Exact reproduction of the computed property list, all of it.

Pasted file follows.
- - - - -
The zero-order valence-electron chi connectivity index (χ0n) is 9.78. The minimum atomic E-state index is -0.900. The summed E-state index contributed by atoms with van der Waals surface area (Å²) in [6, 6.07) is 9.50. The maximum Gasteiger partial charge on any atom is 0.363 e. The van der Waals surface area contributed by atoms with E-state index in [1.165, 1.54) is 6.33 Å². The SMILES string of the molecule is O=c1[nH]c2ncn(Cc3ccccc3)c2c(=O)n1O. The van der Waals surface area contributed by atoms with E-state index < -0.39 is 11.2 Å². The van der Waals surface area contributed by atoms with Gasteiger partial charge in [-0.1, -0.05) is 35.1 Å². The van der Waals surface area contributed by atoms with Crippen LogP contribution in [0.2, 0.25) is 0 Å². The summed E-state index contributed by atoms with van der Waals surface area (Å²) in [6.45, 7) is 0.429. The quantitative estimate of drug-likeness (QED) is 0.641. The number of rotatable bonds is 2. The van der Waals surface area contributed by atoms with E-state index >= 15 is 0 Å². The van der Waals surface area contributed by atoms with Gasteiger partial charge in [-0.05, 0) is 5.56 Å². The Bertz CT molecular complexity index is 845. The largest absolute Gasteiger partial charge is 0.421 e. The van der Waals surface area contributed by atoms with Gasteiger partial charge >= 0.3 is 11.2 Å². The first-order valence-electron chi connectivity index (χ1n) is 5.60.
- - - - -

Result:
The zero-order valence-electron chi connectivity index (χ0n) is 9.78. The minimum atomic E-state index is -0.900. The summed E-state index contributed by atoms with van der Waals surface area (Å²) in [6, 6.07) is 9.50. The maximum Gasteiger partial charge on any atom is 0.363 e. The van der Waals surface area contributed by atoms with E-state index in [1.165, 1.54) is 6.33 Å². The SMILES string of the molecule is O=c1[nH]c2ncn(Cc3ccccc3)c2c(=O)n1O. The van der Waals surface area contributed by atoms with E-state index < -0.39 is 11.2 Å². The van der Waals surface area contributed by atoms with Gasteiger partial charge in [-0.1, -0.05) is 35.1 Å². The van der Waals surface area contributed by atoms with Crippen LogP contribution in [0.2, 0.25) is 0 Å². The summed E-state index contributed by atoms with van der Waals surface area (Å²) in [6.45, 7) is 0.429. The quantitative estimate of drug-likeness (QED) is 0.641. The number of rotatable bonds is 2. The van der Waals surface area contributed by atoms with E-state index >= 15 is 0 Å². The van der Waals surface area contributed by atoms with Gasteiger partial charge in [-0.05, 0) is 5.56 Å². The Bertz CT molecular complexity index is 845. The largest absolute Gasteiger partial charge is 0.421 e. The van der Waals surface area contributed by atoms with Gasteiger partial charge >= 0.3 is 11.2 Å². The first-order valence-electron chi connectivity index (χ1n) is 5.60.